BBVA presented its 2016 accounts today. In the words of Global Executive Chairman Francisco González, “Our profit has grown dramatically thanks to the Group’s geographic diversification and business model.”
Here are five keys to BBVA’s results:
1. BBVA earned 31.5% more in 2016 than in 2015. What led to the higher profit? Basically three factors. First, solid performance of recurring revenues, which were up 4.1% from 2015. The fourth quarter was especially remarkable – the highest of the year with €4.39 billion. Income from typical banking activities (such as net interest income and fees) played a significant role. Efforts to keep costs down were another important factor, which improved the efficiency ratio (the quotient between the gross income and operating expenses) to 51.9%.The third aspect of the higher profit in 2016 was the decline in impairment losses on financial assets, associated with higher credit quality. And all of this despite the provisions to cover possible claims for floor clauses.
2. Constant improvement in risk indicators during the year. The default rate at the end of 2016 was 4.9%, lower than the rate in September (5.1%) and 48 basis points less than the previous year.
3. Solid capital position. BBVA maintains a high level of solvency, evident in its fully-loaded CET1 ratio – the benchmark ratio to measure the health of a financial institution. BBVA ended December 2016 with a fully-loaded CET1 ratio of 10.9%. This figure indicates that BBVA generated 58 basis points of capital during the year. This means that it is in well positioned to reach its goal of 11% in 2017.
4. BBVA has 18.4 million digital customers. In 2016, customers who chose to engage with the bank through digital channels increased 20% from 2015. Of these customers, 12.4 million perform their transactions on their smartphones (+38%). Also part of its digital transformation process, BBVA is making progress in attaining its goal of increasing digital sales across all channels. For example, digital sales in Spain represented 17.1% of all transactions in 2016, compared to 8.4% in 2015. Turkey is another example, with 26.1% of all transactions, making it the location where digital sales had the greatest weight.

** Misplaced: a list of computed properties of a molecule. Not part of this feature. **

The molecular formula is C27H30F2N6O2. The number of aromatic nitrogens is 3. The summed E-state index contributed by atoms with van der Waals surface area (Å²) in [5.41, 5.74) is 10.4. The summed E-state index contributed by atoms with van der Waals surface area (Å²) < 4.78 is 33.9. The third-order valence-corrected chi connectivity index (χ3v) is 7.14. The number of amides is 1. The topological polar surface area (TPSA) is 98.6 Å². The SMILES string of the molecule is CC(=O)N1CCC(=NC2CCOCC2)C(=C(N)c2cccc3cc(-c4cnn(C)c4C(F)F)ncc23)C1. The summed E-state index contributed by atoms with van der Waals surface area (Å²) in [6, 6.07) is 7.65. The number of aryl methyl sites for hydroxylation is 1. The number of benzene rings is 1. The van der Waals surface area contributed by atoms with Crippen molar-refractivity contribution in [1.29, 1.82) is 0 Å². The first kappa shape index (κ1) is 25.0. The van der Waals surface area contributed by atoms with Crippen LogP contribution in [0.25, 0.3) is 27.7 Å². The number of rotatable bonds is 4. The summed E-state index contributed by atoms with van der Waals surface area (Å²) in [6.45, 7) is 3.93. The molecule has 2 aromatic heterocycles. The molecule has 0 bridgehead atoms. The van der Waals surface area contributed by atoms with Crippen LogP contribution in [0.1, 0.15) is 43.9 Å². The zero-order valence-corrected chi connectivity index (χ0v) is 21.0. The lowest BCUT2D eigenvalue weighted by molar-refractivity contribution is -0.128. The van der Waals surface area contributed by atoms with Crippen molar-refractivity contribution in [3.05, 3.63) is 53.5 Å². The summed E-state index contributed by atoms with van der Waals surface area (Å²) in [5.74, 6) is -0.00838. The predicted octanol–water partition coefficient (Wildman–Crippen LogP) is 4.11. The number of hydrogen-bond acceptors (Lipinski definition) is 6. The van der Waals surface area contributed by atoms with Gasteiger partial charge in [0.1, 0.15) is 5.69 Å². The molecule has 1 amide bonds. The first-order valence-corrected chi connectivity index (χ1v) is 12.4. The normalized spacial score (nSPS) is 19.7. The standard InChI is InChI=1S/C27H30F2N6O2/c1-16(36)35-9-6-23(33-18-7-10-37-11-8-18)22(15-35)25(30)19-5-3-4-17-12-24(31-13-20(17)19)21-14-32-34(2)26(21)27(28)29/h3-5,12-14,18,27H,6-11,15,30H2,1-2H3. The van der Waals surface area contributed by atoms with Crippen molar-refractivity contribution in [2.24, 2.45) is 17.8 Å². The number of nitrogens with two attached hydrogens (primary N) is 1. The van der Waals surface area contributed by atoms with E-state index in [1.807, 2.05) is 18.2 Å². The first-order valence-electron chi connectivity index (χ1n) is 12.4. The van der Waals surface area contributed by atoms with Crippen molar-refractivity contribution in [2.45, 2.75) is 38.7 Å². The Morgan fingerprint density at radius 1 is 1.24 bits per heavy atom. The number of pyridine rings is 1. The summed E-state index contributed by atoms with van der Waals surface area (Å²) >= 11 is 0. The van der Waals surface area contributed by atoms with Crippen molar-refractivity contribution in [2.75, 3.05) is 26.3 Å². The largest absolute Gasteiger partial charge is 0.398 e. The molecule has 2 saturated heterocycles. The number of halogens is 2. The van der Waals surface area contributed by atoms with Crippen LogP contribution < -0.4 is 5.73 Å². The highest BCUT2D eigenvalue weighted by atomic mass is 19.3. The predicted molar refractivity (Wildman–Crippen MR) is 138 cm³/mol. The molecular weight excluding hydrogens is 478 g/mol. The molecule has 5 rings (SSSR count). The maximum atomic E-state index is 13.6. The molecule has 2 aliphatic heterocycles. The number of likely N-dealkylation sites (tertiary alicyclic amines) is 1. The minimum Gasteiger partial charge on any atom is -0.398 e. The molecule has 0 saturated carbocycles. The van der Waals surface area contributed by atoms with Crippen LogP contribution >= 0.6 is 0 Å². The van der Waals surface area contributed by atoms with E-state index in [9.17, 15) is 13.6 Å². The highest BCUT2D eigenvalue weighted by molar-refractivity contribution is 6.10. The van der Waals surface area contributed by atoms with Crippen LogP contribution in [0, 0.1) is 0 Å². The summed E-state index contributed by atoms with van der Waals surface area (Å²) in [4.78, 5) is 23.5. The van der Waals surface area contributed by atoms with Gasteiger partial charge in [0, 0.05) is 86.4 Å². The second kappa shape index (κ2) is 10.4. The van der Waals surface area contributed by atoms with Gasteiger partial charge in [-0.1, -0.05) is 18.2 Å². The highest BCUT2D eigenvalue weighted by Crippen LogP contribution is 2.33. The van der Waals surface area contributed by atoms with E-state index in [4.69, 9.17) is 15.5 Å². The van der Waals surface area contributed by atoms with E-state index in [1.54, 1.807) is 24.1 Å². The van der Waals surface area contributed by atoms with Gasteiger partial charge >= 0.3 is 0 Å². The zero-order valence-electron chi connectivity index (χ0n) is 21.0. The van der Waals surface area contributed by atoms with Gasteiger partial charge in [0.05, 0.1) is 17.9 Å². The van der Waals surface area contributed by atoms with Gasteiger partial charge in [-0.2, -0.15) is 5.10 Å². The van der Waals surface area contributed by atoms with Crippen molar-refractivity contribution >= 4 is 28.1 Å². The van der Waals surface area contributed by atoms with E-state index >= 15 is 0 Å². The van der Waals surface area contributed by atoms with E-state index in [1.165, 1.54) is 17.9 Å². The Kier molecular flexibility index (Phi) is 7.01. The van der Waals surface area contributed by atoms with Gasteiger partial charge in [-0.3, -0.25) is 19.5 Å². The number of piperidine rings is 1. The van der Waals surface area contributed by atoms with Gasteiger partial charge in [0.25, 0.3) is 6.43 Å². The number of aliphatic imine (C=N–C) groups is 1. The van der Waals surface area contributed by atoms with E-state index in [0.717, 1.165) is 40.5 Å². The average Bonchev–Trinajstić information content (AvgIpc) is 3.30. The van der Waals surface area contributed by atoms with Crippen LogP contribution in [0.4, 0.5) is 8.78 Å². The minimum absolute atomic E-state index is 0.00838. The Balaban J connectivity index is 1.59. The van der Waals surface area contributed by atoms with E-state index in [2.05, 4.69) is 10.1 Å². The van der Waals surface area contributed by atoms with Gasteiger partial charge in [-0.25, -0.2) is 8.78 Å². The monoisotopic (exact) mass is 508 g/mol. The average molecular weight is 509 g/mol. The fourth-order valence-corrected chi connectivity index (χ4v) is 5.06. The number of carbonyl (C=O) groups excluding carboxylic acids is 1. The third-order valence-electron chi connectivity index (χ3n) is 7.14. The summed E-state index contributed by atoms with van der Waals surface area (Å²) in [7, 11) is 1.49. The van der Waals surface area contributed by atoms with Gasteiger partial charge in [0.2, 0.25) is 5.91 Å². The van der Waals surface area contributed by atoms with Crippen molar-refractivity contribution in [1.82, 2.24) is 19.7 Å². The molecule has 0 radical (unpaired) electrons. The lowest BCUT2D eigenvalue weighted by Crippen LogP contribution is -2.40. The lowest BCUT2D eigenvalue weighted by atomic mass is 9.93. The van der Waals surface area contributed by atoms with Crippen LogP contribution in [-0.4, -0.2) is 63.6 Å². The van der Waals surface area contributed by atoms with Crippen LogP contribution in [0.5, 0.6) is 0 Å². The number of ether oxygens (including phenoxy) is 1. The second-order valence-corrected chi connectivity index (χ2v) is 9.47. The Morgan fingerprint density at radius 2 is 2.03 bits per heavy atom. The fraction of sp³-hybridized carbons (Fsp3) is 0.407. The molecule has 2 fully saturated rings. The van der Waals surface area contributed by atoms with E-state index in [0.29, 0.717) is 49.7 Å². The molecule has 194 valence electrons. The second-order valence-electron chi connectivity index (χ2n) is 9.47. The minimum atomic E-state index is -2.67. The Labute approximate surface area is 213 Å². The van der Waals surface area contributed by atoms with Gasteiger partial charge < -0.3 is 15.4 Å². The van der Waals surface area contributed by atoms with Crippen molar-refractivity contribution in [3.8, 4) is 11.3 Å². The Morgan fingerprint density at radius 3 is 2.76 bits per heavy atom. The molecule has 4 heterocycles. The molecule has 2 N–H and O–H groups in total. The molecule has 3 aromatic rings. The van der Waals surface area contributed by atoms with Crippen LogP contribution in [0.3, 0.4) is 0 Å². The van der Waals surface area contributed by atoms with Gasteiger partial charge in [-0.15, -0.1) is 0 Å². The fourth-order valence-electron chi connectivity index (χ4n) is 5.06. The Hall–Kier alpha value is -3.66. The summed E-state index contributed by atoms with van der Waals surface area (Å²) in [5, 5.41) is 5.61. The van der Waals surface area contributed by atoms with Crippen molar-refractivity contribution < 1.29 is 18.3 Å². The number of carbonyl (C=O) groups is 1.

5. In terms of results by business area, in emerging markets, the higher levels of activity are striking. BBVA Bancomer in Mexico consolidated its leadership in both investment and deposits, with growth rates surpassing 10%. This boosted growth in both recurring revenues and gross income, which reached €6.77 billion. Furthermore, expenses grew less than income and risk indicators remain stable. In 2016, Mexico’s profit climbed to €1.98 billion (+11.0% year-on-year, without taking into account currency variations). In South America, activity was up, increasing income. In some countries expenses were impacted by high inflation and currency effects. In addition, risk metrics were slightly worse due to the macro-environment. Nevertheless, the net attributable profit rose 1.1% year-on-year to €771 million. In Turkey, recurring revenue was especially strong, as were expenses since growth was in line with inflation. Credit quality also did well in a complex environment. Net attributable profit grew 40.5% year-on-year, reaching €599 million.
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